M&A Winners Don’t Always Prosper

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M&A Winners Don’t Always Prosper

Amid high stock prices, a good US economy and still-robust credit markets, we expect to see a lot more M&A activity through the balance of 2018. And not just among media companies, but across the industrial spectrum. How then can investors profit from more deal-making? A study in the August edition of the Review of Financial Studies suggests shareholders can benefit by sticking with companies that lose out in a bidding war over the acquirers.

Researchers at the University of California, Berkeley and the University of Amsterdam looked at close bidding contests of publicly listed companies in North America, Europe and Asia between 1985 and 2012. They then measured the stock returns of the winners and losers during the 3 years before and after the “merger contest”. Here were the results:

  • Losing and winning bidders experience similar returns leading up to the merger announcement: “Stock returns of bidders in close contests are not significantly different before the merger contest”.
  • Losing bidders outperform in the years following the decision: “The estimated effect for U.S. mergers is economically large, a 23.3% to 33.2% difference in buy-and-hold abnormal returns over the next 3 years relative to winners”. Outside of the US, “contested mergers generate less underperformance. [They] estimate a statistically significant effect of 13.6% in the international sample.”
  • Shareholders of winning bidders don’t gain from the merger: “winners display no or negative abnormal performance after the merger… the shareholders of the acquiring company would have been better off under the hypothetical counterfactual in which their company lost the merger contest.”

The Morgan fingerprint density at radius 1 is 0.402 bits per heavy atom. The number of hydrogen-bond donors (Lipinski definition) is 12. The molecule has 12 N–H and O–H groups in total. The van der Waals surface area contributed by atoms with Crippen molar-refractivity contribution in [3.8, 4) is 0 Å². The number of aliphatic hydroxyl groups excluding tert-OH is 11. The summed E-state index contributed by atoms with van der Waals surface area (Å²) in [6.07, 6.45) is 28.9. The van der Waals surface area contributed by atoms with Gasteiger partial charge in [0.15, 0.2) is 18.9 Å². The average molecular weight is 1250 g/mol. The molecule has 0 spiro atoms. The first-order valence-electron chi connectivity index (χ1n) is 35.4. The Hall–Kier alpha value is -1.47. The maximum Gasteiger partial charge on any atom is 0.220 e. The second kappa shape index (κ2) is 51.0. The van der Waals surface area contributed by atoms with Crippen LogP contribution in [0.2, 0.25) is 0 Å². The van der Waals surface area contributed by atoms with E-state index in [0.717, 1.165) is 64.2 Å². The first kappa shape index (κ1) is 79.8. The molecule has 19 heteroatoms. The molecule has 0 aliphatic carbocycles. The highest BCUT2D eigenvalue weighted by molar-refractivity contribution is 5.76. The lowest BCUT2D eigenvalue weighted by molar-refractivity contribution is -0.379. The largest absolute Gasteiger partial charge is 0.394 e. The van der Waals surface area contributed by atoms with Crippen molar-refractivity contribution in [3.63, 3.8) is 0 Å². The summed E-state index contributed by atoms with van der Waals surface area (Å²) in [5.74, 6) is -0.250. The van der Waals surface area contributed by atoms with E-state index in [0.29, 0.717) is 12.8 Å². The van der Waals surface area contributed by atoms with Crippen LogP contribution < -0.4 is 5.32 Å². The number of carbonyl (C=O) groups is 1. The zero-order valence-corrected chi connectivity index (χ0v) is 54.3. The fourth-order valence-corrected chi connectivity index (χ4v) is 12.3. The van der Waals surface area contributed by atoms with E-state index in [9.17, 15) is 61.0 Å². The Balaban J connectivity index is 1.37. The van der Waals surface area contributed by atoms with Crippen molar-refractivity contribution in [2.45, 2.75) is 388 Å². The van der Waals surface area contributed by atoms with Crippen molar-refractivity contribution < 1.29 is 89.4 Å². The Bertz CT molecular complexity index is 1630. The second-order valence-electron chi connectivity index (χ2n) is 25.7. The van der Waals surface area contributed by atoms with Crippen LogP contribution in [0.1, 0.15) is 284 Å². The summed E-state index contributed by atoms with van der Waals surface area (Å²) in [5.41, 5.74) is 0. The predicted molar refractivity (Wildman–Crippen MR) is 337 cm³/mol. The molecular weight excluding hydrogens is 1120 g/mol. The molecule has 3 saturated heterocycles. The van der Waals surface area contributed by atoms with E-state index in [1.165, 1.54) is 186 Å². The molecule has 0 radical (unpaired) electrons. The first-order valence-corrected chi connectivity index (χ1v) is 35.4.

So are there any telling indicators of a winning bidder likely to underperform? Look out for acquirers using cash and more leverage to get the deal done: “The negative merger effect is estimated to be particularly large in acquirers who spend their cash or bump up their leverage to finance the merger.”

To wrap up, here are our takeaways:

  • These results make sense to us, M&A activity rarely covers its cost of capital. Last year, for example, S&P Global Market Intelligence Quantamental Research released results to a study that looked at deals from 2001-2017 and found acquiring companies’ shares lagged the market and rival firms in their industries. You can read more about it here in The Economist.
  • The study’s outcome may indicate that investors see the losing company as a potential takeover target in the years following their lost bid. M&A activity is most common in consolidating industries, so the losers go from being the hunter to the hunted.
  • In terms of what to do with this information, investors who want to profit from deal-making in contested mergers are likely much better off overweighting/taking positions in losing bidders. It’s counter-intuitive (“I want to own the winners in consolidation!”), but the data is compelling.

Paper: https://academic.oup.com/rfs/article/31/8/3212/4917575#118693994